A drunken man falls from his carriage without hurting himself seriously, remarked Chuang-Tsu over two thousand years ago, because his body is relaxed and his spirit ‘entire’. But actually confronting a fall, this knowledge is no use; the body automatically contracts and stiffens.
A judo student has to be trained to fall, to meet the ground all together instead of trying to keep off the ground and taking all the shock on one small point such as the wrist. After a time, he can meet a fall on the judo mat, and if the teacher says, ‘Fall’, he can do so.
Still, something is lacking. One day the teacher comes up behind him quiedy and pulls him sharply over. If he falls then properly, it is ‘part of him’, he does it without knowing what he is doing. If the surprise makes him stiffen up, his training is incomplete.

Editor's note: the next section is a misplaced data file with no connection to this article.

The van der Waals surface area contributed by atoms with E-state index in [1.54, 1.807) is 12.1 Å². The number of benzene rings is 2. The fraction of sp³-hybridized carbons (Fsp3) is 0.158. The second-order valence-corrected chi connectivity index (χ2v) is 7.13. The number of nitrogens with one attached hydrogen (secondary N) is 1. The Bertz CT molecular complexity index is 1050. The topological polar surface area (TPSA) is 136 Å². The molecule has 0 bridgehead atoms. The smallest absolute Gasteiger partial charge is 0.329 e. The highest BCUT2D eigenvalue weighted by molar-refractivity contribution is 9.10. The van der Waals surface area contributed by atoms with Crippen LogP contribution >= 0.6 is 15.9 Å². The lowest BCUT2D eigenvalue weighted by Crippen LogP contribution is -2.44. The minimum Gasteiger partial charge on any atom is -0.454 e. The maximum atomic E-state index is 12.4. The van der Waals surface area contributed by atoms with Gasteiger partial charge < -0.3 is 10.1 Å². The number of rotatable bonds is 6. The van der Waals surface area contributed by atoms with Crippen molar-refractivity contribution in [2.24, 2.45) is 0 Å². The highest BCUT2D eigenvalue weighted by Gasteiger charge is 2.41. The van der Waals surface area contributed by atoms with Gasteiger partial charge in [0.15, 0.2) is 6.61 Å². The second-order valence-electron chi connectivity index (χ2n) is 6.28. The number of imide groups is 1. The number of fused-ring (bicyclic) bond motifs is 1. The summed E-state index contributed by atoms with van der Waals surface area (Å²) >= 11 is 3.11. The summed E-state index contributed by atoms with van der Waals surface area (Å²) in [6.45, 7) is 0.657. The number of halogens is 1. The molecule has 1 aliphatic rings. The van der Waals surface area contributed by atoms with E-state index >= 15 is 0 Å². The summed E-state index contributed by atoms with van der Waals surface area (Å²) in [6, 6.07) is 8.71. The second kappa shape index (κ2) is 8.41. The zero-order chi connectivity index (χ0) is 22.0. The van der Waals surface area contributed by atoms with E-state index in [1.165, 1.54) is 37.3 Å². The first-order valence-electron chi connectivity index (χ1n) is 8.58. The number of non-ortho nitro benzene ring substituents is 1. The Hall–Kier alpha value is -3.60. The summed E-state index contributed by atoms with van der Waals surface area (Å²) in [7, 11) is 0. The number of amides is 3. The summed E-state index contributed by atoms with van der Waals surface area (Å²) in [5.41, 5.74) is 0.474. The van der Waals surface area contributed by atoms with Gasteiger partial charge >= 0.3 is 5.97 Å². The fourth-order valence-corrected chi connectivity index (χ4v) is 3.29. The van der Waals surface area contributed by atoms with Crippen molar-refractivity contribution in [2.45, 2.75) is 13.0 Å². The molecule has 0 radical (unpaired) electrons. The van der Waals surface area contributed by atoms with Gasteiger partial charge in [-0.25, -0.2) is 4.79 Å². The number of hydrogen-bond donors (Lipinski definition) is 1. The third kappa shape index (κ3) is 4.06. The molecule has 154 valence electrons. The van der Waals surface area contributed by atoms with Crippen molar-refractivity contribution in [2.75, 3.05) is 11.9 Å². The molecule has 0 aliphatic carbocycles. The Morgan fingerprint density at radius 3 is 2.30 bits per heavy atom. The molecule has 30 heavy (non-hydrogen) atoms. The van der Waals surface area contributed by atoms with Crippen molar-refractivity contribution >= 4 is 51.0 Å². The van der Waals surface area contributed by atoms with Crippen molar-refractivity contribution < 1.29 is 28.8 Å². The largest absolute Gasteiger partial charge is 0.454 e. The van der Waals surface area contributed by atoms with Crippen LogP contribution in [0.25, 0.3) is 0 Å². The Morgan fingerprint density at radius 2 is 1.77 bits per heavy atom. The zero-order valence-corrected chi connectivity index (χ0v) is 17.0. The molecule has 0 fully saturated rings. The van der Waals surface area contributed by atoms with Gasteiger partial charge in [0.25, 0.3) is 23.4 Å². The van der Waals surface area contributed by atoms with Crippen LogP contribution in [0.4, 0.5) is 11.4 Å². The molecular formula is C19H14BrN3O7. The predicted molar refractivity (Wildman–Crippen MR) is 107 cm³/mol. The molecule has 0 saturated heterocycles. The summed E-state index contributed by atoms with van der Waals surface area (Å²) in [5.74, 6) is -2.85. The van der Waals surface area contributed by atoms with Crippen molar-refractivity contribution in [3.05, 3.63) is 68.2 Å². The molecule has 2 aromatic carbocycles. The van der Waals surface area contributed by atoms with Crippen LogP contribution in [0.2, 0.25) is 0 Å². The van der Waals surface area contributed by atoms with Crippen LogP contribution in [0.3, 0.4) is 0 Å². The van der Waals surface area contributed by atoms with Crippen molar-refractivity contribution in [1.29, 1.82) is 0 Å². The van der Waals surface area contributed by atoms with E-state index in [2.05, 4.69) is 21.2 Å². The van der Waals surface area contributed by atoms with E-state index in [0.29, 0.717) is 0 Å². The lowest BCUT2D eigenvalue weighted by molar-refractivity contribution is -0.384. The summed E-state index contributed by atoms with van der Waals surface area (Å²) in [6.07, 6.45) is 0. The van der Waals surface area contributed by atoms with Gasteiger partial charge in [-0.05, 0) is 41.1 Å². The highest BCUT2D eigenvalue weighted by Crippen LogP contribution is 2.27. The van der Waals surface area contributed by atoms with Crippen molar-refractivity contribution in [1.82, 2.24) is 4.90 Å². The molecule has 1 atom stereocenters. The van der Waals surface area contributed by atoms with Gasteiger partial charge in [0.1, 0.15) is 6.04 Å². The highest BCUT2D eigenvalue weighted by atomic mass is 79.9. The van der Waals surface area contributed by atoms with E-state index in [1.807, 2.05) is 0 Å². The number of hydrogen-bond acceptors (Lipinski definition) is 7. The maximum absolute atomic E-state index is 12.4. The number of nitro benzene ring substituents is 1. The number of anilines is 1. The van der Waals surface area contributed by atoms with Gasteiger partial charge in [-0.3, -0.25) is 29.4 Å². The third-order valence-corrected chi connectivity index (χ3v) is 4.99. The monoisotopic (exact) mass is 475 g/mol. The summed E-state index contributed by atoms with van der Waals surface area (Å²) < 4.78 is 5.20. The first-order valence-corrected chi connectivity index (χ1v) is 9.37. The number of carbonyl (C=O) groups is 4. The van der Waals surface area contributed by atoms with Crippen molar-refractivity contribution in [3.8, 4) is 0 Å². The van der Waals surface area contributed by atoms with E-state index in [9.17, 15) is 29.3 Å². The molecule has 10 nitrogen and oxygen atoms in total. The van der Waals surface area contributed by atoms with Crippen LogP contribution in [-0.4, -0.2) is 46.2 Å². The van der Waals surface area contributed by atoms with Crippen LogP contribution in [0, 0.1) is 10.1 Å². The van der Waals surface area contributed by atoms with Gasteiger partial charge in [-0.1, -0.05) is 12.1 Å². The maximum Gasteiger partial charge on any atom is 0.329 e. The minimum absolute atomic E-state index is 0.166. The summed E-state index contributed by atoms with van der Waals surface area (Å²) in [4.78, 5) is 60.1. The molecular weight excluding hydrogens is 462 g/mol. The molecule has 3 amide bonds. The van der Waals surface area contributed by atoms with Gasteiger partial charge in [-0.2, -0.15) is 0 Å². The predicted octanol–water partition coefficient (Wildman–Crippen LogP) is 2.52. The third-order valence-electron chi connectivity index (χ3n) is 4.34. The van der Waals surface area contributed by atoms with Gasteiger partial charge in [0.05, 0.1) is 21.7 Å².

Even after he can pass this test, there is one more. One day, he will fall over on ice or whatever it is, wholly by chance, and will fall properly. Once this has happened, it affects his walking and his judo practice, because before he had always been subconsciously afraid of falling. Now the ground is his friend.
The application in the Ways is to falls in life. To be able to take a disaster or a great failure with the whole personality, without shrinking back from it, like a big smack with which the judo man hits the ground. Then to rise at once.
Not to be appalled at a moral fall. Yet it is not that it does not matter. The judo man tries by every means not to be thrown, but when he is thrown it does not hurt him and in a sense it does not matter. It matters immensely, and yet it does not matter.
‘Falling seven times, and getting up eight.’